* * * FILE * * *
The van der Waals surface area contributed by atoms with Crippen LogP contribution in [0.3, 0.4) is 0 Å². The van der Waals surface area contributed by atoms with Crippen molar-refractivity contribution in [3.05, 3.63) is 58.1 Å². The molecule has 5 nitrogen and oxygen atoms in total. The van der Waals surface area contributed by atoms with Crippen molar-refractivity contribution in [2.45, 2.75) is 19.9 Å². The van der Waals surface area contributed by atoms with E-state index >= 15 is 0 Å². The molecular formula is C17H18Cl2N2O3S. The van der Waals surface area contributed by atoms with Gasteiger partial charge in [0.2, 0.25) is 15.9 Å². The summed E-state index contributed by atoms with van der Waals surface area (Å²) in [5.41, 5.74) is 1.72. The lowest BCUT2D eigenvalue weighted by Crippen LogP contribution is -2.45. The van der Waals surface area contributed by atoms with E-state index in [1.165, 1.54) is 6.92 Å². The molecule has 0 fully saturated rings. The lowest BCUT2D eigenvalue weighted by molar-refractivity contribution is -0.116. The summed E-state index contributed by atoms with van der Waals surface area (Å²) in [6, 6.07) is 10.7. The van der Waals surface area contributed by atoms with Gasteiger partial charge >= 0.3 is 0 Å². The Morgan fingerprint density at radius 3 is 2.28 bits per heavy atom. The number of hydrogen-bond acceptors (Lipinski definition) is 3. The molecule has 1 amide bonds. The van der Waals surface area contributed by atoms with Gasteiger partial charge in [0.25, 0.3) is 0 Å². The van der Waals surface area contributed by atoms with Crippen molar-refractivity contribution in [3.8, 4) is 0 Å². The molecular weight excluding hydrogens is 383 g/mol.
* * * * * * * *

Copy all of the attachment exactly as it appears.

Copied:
The van der Waals surface area contributed by atoms with Crippen LogP contribution in [0.3, 0.4) is 0 Å². The van der Waals surface area contributed by atoms with Crippen molar-refractivity contribution in [3.05, 3.63) is 58.1 Å². The molecule has 5 nitrogen and oxygen atoms in total. The van der Waals surface area contributed by atoms with Crippen molar-refractivity contribution in [2.45, 2.75) is 19.9 Å². The van der Waals surface area contributed by atoms with E-state index >= 15 is 0 Å². The molecular formula is C17H18Cl2N2O3S. The van der Waals surface area contributed by atoms with Gasteiger partial charge in [0.2, 0.25) is 15.9 Å². The summed E-state index contributed by atoms with van der Waals surface area (Å²) in [5.41, 5.74) is 1.72. The lowest BCUT2D eigenvalue weighted by Crippen LogP contribution is -2.45. The van der Waals surface area contributed by atoms with E-state index in [1.165, 1.54) is 6.92 Å². The molecule has 0 fully saturated rings. The lowest BCUT2D eigenvalue weighted by molar-refractivity contribution is -0.116. The summed E-state index contributed by atoms with van der Waals surface area (Å²) in [6, 6.07) is 10.7. The van der Waals surface area contributed by atoms with Gasteiger partial charge >= 0.3 is 0 Å². The Morgan fingerprint density at radius 3 is 2.28 bits per heavy atom. The number of hydrogen-bond acceptors (Lipinski definition) is 3. The molecule has 1 amide bonds. The van der Waals surface area contributed by atoms with Gasteiger partial charge in [0.25, 0.3) is 0 Å². The van der Waals surface area contributed by atoms with Crippen molar-refractivity contribution in [3.8, 4) is 0 Å². The molecular weight excluding hydrogens is 383 g/mol.